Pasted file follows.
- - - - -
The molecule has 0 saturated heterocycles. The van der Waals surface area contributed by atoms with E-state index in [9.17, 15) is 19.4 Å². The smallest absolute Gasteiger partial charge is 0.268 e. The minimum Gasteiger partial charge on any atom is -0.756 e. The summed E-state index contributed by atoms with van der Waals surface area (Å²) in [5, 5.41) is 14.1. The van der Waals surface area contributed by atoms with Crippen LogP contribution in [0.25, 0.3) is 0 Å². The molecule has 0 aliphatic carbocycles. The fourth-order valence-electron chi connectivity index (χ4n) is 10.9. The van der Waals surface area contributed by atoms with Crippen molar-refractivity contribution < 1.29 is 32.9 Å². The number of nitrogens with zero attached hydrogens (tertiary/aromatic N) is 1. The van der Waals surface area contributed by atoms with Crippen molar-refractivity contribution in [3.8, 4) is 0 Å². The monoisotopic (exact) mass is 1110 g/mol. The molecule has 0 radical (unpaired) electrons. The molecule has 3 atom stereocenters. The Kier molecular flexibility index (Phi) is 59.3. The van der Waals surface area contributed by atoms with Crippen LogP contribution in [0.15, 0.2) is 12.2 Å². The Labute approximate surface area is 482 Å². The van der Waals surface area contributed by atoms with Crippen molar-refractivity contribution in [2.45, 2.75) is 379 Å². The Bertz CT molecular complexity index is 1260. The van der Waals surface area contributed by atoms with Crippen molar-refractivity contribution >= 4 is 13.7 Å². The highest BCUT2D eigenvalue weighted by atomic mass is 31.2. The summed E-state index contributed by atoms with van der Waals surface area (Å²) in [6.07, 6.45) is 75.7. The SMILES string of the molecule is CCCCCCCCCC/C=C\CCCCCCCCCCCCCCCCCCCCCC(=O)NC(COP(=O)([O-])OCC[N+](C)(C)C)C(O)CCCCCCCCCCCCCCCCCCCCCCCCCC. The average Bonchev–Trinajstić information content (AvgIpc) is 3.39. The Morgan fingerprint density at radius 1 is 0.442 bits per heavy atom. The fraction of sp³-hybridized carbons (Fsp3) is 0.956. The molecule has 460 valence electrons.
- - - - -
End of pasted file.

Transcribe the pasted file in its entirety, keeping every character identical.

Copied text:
The molecule has 0 saturated heterocycles. The van der Waals surface area contributed by atoms with E-state index in [9.17, 15) is 19.4 Å². The smallest absolute Gasteiger partial charge is 0.268 e. The minimum Gasteiger partial charge on any atom is -0.756 e. The summed E-state index contributed by atoms with van der Waals surface area (Å²) in [5, 5.41) is 14.1. The van der Waals surface area contributed by atoms with Crippen LogP contribution in [0.25, 0.3) is 0 Å². The molecule has 0 aliphatic carbocycles. The fourth-order valence-electron chi connectivity index (χ4n) is 10.9. The van der Waals surface area contributed by atoms with Crippen molar-refractivity contribution < 1.29 is 32.9 Å². The number of nitrogens with zero attached hydrogens (tertiary/aromatic N) is 1. The van der Waals surface area contributed by atoms with Crippen molar-refractivity contribution in [3.8, 4) is 0 Å². The monoisotopic (exact) mass is 1110 g/mol. The molecule has 0 radical (unpaired) electrons. The molecule has 3 atom stereocenters. The Kier molecular flexibility index (Phi) is 59.3. The van der Waals surface area contributed by atoms with Crippen LogP contribution in [0.15, 0.2) is 12.2 Å². The Labute approximate surface area is 482 Å². The van der Waals surface area contributed by atoms with Crippen molar-refractivity contribution in [2.45, 2.75) is 379 Å². The Bertz CT molecular complexity index is 1260. The van der Waals surface area contributed by atoms with Crippen molar-refractivity contribution >= 4 is 13.7 Å². The highest BCUT2D eigenvalue weighted by atomic mass is 31.2. The summed E-state index contributed by atoms with van der Waals surface area (Å²) in [6.07, 6.45) is 75.7. The SMILES string of the molecule is CCCCCCCCCC/C=C\CCCCCCCCCCCCCCCCCCCCCC(=O)NC(COP(=O)([O-])OCC[N+](C)(C)C)C(O)CCCCCCCCCCCCCCCCCCCCCCCCCC. The average Bonchev–Trinajstić information content (AvgIpc) is 3.39. The Morgan fingerprint density at radius 1 is 0.442 bits per heavy atom. The fraction of sp³-hybridized carbons (Fsp3) is 0.956. The molecule has 460 valence electrons.